The Government’s controversial consultation on the future of the solar Feed-in Tariff (FiT) has closed amid further backlash against proposals that would cut the subsidy by 87%.
The plans to reduce the subsidy, which incentivises the use of small scale solar deployment by paying out for power generation, have been widely criticised by the solar industry over the last ten weeks. A parliamentary petition was launched almost immediately calling for the Government to rethink its approach to the FiT, which has since gained over 26,000 signatures.
A whole host of industry figures branded the plans damaging to the UK solar industry and wider economy, with John Forster, chairman of the Solar Trade Association (STA) Scotland, calling the proposed reduction “unnecessary, unjustifiable, unmanageable and ultimately destructive.”
The STA has claimed that 27,000 of the UK solar industry’s 35,000 jobs would be put at risk by the Government’s plans. Around 1,000 of these have already been lost following the closures of Mark Group, Climate Energy and Southern Solar, which all went into administration as a result of the Government’s plans.
In its response to the consultation, which closed on Friday October 23, the STA said the plan represented “the latest in a series of alarming policy proposals from Government that, taken together, represent what appears to be a systematic dismantling of UK renewable energy policy.”
Similarly, the Renewable Energy Association (REA) claimed in its response “the proposed scheme will not support the growth of the industry and will have a hugely damaging impact on companies and employment across all sectors.”
Over the course of the consultation period, the Government has said it has been required to review the FiT due to a projected overspend on the Levy Control Framework, which controls the costs to consumers arising from Government energy policies. Defending the planned cuts in the House of Commons in September, energy secretary Amber Rudd said: “At the front of everything this Government does is the impact on consumer bills.
“We do want to make sure we are careful with bill payers money while making sure we support the solar industry.”
The cumulative cost of the support for solar over the last five years under FiTs is around £640m, which adds around £6 to consumer bills. However, a recent report from Good Energy has claimed that solar – when combined with generation from wind – brought down the wholesale cost of electricity by £1.55bn in 2014. This means the overall net cost for supporting the two renewable sources was £1.1 billion, 58% less than the cost reflected in the Levy Control Framework.
The STA referenced this report in its response to Government, saying: “One can only conclude from this that the draconian FiT spend cuts proposed by DECC under this consultation are motivated by a desire to curtail renewables deployment for reasons other than their cost.”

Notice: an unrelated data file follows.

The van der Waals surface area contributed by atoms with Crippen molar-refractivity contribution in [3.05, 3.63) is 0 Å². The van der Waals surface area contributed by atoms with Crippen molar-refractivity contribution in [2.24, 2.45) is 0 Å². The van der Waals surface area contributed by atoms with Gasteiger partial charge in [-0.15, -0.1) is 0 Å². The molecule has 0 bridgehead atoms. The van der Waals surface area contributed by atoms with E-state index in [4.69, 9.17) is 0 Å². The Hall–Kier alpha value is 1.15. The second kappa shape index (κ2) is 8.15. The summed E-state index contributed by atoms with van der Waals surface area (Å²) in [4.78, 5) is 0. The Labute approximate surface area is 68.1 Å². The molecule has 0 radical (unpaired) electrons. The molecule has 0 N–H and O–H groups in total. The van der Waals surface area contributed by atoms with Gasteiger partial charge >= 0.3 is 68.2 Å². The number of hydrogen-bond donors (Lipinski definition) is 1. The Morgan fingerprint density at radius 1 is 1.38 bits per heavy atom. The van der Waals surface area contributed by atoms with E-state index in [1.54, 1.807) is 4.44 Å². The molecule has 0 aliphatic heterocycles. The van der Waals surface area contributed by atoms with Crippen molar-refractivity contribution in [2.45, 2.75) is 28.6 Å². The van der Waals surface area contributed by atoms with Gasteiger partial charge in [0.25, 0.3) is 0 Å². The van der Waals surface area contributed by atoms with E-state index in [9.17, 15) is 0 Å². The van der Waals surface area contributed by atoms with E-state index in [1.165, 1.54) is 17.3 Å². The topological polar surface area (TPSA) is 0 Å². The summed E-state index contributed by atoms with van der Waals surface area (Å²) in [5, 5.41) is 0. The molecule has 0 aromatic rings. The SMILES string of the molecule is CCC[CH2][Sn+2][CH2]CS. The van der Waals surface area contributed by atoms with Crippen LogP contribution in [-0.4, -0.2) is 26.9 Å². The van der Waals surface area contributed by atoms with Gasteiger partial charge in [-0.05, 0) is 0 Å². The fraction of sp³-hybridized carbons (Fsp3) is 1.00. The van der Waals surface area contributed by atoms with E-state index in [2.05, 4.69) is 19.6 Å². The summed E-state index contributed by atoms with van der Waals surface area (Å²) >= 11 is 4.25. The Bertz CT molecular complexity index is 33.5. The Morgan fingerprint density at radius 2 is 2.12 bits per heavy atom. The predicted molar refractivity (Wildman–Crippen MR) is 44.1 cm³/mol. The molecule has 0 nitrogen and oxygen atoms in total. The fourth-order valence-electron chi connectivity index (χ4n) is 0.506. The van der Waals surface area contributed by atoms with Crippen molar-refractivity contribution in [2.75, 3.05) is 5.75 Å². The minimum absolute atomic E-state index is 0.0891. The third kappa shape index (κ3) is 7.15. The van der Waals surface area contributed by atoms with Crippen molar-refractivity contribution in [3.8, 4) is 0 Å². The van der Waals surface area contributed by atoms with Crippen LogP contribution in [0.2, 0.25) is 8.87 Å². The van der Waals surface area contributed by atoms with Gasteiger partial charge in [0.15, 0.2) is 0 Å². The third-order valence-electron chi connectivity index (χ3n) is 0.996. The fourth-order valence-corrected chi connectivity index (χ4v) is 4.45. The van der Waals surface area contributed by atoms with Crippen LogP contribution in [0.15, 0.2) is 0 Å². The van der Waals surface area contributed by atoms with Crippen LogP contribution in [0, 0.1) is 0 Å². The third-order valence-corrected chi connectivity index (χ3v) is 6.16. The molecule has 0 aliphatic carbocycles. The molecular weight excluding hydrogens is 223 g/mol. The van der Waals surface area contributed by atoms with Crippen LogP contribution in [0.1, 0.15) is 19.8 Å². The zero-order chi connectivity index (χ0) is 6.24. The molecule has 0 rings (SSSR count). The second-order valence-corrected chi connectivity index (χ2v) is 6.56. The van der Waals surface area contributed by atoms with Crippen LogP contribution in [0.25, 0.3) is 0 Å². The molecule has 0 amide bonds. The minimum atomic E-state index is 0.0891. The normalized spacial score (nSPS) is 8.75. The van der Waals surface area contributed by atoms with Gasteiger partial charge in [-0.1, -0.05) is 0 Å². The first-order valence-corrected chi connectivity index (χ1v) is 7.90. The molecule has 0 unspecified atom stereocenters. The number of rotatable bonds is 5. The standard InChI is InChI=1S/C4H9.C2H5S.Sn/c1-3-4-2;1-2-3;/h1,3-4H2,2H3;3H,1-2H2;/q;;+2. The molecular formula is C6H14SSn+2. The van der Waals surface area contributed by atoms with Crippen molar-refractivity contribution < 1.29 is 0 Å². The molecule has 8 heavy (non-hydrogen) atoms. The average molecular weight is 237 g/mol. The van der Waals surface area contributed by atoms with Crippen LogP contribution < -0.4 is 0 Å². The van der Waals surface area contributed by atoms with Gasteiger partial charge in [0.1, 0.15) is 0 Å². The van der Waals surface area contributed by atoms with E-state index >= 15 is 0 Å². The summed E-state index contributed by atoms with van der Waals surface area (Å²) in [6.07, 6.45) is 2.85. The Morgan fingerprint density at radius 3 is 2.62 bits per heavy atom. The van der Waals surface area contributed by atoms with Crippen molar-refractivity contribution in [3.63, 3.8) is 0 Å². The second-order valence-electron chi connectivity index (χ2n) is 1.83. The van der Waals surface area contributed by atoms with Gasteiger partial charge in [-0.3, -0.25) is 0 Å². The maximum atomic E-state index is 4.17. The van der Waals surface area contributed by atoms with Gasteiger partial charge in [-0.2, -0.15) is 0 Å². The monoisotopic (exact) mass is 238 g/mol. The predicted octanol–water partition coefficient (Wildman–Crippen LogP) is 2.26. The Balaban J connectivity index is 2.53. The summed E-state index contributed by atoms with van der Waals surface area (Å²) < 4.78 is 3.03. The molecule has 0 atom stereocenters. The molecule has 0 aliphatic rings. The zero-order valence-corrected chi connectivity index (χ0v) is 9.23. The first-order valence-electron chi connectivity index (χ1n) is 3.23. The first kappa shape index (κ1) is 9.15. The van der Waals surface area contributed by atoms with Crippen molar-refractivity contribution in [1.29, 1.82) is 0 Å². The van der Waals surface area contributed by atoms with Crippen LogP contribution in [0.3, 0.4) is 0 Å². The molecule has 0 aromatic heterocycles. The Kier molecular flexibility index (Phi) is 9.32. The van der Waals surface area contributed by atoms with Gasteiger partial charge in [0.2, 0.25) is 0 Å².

Both the STA and REA have challenged the need to reduce costs for solar deployment, using their consultation responses to call into question the Department of Energy and Climate Change’s (DECC) plans, which would allocate around £7m for solar (down from £70m). While the REA claims the total Levy Control Framework fund should be restructured to offer more money to solar, the STA has called for £95m over the next three years. It argues this would add £1 to consumer bills but would see the solar industry free from subsidy in 2019.
The STA hopes that its ‘£1 solar rescue plan’ will work for both the solar industry and the Government, allowing a viable solar market to continue while giving the Government the cost control guarantees it requires.
Leonie Greene, head of external affairs at STA, said: “This emergency plan represents a compromise agreement which, given the current crisis, aims to find a way forward that is acceptable for both the Government and the solar industry.”
“The fact that this plan costs just £1 per household shows just how affordable it could be to adopt steady, gradual reductions in support for solar.”
The cuts to solar have also been proposed in spite of wider public support, with a recent Public Attitudes Survey published by the Government covering June 2015 showing 75% of the public is supportive of renewable energy.
Lauren Cook, solar policy analyst at the REA, said: “What is impressive about the reaction to this consultation is the range of those who have spoken out. It demonstrates that when people speak about small-scale renewables, it is not just about financial returns. The discussion is also about reducing emissions, supporting industry, economic growth, and jobs.”
The proposed cuts are already thought to have damaged wider investor confidence in the UK renewables market. As well as company closures, a report by Ernst & Young claimed DECC’s plans have caused the UK to drop out of the ten best places in the world to invest in clean energy. This prompted Lisa Nandy, shadow energy secretary, to say: “Investors looking at the UK are scratching their heads. [They] don’t know what the Government is trying to achieve.”
With the consultation now closed, the Government is expected to take up to four months reviewing the responses before announcing whether or not it plans to move forward with the cuts.